The 1932 Bonus Army: Black and White Americans Unite in March on Washington

Today's post comes from Alice Kamps, a curator at the National Archives in Washington, DC. It would not be Gen. Douglas MacArthur’s last act of insubordination. Decades later, his recalcitrance cost him his career. But this time there would be no discernible consequences, at least not for him. Against direct orders from the President, MacArthur … Continue reading The 1932 Bonus Army: Black and White Americans Unite in March on Washington

The Tulsa Massacre

Today's post is by Miriam Kleiman, National Archives Program Director for Public Affairs.Even long after the Civil War, thousands of African Americans were hanged, burned and shot to death, beaten, and tortured by white mobs who celebrated these atrocities and were rarely prosecuted for their crimes. In 1918, Rep. Leonidas Dyer of Missouri submitted a … Continue reading The Tulsa Massacre

Facial Hair Friday: Born on the Fourth of July

An American author most known for the novels The Scarlet Letter and The House of Seven Gables, Nathaniel Hawthorne was born on July 4, 1804, in Salem, Massachusetts.  Nathaniel Hawthorne, ca. 1862. (National Archives Identifier 530280) In addition to being an author, the facial-haired fiction-writer was also a civil servant. He was a weigher and … Continue reading Facial Hair Friday: Born on the Fourth of July

My Name is Alex Hamilton

In celebration of the upcoming movie version of the musical Hamilton, we are highlighting two Hamilton-related documents from the National Archives holdings.  One of my favorite documents, and timely for Independence Day, is Alexander Hamilton’s Oath of Allegiance during the Revolutionary War. Alexander Hamilton's Oath of Allegiance, May 12, 1778. (National Archives Identifier 2524343) Hamilton … Continue reading My Name is Alex Hamilton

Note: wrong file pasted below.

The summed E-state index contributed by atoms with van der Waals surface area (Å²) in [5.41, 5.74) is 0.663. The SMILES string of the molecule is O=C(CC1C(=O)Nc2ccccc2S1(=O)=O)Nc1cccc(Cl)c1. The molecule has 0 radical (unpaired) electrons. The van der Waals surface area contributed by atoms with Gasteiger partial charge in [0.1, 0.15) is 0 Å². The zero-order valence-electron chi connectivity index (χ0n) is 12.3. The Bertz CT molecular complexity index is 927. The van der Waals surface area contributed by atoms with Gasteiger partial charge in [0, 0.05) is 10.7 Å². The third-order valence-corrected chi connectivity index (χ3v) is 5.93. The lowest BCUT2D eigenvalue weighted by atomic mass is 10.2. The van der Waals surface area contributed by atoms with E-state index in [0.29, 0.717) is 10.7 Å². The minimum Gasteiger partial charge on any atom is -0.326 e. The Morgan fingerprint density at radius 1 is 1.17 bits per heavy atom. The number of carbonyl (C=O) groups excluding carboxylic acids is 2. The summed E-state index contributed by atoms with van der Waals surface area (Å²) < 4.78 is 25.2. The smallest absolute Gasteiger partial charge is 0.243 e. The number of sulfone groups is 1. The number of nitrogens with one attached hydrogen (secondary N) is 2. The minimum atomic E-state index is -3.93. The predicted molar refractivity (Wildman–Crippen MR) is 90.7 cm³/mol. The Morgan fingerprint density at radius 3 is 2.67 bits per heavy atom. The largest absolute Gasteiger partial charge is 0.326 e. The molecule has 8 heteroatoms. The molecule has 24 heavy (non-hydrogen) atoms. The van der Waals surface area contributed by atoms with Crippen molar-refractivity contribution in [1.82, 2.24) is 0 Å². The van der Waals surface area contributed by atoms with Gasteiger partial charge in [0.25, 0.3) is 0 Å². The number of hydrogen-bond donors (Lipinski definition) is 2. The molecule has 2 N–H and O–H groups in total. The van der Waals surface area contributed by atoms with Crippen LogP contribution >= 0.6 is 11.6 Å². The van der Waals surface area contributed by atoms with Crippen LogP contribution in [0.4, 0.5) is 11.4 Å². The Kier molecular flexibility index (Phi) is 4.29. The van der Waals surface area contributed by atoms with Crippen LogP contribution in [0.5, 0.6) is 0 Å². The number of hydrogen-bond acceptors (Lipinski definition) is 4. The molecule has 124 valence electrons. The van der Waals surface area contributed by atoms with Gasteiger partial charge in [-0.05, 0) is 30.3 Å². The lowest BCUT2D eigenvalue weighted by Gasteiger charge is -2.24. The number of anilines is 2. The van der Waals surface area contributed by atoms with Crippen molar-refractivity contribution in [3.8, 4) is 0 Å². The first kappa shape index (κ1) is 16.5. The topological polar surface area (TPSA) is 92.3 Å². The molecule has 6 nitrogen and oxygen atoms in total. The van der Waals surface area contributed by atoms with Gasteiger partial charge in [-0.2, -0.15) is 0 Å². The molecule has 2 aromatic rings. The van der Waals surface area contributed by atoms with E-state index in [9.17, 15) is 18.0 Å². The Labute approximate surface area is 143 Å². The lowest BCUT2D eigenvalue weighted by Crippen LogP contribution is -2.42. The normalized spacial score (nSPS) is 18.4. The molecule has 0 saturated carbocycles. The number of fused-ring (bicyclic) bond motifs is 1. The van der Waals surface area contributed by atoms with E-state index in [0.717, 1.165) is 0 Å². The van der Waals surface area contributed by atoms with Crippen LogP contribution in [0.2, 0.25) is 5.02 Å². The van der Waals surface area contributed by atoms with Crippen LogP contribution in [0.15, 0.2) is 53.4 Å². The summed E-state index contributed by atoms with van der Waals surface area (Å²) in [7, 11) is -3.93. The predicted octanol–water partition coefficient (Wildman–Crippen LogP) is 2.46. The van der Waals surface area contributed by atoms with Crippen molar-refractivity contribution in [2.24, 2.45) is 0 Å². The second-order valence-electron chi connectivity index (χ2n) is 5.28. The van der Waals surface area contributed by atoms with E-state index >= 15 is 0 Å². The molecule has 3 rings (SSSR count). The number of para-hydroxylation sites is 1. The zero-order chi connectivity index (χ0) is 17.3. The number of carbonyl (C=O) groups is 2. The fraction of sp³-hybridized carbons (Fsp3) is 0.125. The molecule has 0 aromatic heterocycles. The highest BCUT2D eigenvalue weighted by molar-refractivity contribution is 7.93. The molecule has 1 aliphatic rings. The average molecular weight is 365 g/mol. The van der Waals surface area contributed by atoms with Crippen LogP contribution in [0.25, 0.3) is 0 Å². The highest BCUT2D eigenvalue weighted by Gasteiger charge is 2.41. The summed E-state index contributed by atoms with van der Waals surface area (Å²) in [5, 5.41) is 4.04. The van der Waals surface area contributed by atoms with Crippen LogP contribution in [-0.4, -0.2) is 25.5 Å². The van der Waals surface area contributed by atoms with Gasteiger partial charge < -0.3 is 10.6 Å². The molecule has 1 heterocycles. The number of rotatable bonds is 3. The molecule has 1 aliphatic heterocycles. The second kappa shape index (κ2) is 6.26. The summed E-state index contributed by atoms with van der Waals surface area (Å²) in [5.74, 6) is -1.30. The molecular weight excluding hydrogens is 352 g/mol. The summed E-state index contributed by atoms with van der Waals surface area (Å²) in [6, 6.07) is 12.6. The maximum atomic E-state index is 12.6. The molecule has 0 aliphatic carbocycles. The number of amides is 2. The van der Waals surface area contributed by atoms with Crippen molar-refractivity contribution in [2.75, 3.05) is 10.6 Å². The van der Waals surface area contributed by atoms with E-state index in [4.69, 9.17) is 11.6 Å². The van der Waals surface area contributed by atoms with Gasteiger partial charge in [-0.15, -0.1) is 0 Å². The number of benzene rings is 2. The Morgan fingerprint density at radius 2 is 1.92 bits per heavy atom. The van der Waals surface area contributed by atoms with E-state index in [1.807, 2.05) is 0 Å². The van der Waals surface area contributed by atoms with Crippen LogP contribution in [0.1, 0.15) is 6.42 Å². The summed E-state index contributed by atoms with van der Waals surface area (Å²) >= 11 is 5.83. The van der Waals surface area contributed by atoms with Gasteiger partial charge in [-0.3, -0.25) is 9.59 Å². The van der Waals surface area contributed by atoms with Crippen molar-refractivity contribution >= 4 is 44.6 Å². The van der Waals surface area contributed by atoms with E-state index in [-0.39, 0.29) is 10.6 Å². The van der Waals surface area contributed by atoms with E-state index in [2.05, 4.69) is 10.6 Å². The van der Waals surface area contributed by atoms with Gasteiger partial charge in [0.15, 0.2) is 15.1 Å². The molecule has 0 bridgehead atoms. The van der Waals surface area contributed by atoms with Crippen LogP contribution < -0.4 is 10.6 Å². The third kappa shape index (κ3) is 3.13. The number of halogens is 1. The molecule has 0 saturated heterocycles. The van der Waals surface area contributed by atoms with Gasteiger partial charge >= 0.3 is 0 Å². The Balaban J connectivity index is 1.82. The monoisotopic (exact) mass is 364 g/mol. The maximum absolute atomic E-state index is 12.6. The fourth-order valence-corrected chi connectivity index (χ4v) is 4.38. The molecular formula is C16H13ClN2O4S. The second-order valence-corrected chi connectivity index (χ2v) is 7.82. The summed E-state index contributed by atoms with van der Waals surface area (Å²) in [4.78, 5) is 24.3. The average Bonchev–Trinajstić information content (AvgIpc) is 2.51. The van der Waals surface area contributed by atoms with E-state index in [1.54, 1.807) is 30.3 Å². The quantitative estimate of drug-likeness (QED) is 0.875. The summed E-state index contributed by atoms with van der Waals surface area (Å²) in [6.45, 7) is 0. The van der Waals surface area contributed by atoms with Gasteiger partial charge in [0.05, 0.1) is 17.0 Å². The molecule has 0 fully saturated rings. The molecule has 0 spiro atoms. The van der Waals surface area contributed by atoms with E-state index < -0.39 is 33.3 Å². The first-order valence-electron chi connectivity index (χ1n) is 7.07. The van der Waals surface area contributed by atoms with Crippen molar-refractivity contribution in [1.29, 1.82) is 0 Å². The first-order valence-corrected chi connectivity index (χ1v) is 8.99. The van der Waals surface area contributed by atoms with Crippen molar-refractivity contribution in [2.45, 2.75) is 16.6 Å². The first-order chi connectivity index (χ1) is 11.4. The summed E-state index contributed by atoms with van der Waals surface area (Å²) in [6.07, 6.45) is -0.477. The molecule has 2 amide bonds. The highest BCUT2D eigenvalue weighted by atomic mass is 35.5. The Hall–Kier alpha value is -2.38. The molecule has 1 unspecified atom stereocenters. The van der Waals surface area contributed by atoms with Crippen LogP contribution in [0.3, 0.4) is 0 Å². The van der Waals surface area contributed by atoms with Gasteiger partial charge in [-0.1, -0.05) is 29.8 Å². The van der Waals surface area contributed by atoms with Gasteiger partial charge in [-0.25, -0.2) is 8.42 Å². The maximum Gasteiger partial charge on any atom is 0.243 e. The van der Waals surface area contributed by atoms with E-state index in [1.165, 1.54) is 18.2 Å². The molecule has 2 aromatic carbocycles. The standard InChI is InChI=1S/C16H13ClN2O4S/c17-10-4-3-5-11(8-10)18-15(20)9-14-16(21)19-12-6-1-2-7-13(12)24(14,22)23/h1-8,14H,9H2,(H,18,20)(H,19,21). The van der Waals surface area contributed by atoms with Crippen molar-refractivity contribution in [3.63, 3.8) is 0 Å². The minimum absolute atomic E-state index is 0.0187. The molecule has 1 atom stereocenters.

The Mosler Model

On June 29, 1954, a 600 pound model of the vault that held the Constitution, Declaration of Independence, and Bill of Rights went on display in the National Archives Building in Washington, DC. It was one of two models the Mosler Safe Company made to demonstrate how such a mechanism would work to secure the … Continue reading The Mosler Model

Unratified Amendments: DC Voting Rights

This is the sixth and final installment of a series about unratified constitutional amendments. Today we’re looking at an amendment intended to give full voting rights to the citizens of the nation’s capital.  For most of its history, the residents of Washington, DC, have lacked representation in Congress and the ability to participate in elections … Continue reading Unratified Amendments: DC Voting Rights

“I never wanted to do anything as badly in my life:” Bess Truman Bobs Her Hair

Today's post comes from Tammy Williams, Archivist and Social Media Coordinator at the Harry S. Truman Presidential Library and Museum. These days, everyone seems to be struggling with their hair. Hair salon closures due to the coronavirus pandemic have men with shaggy hair, or just shaving it all off, and women contemplating at-home trims. But … Continue reading “I never wanted to do anything as badly in my life:” Bess Truman Bobs Her Hair

International Archives Week 2020

Today’s post comes from Meg Phillips, External Affairs Liaison at the National Archives.  The week of June 8 is International Archives Week, chosen to celebrate the founding of the International Council on Archives (ICA) on June 9, 1948. (Read more about the origin of the ICA and NARA’s role in it here.) This is a … Continue reading International Archives Week 2020

The World War II-Era Actress Who Invented Wi-Fi: Hedy Lamarr

Today's post come from Lori Norris, an archives technician a the National Archives at College Park. As we face the uncertainty of the current COVID-19 pandemic, one helpful invention has eased the anxieties of staying at home and assists us daily with our new teleworking lives. Wi-Fi, or wireless fidelity, allows us to stay plugged … Continue reading The World War II-Era Actress Who Invented Wi-Fi: Hedy Lamarr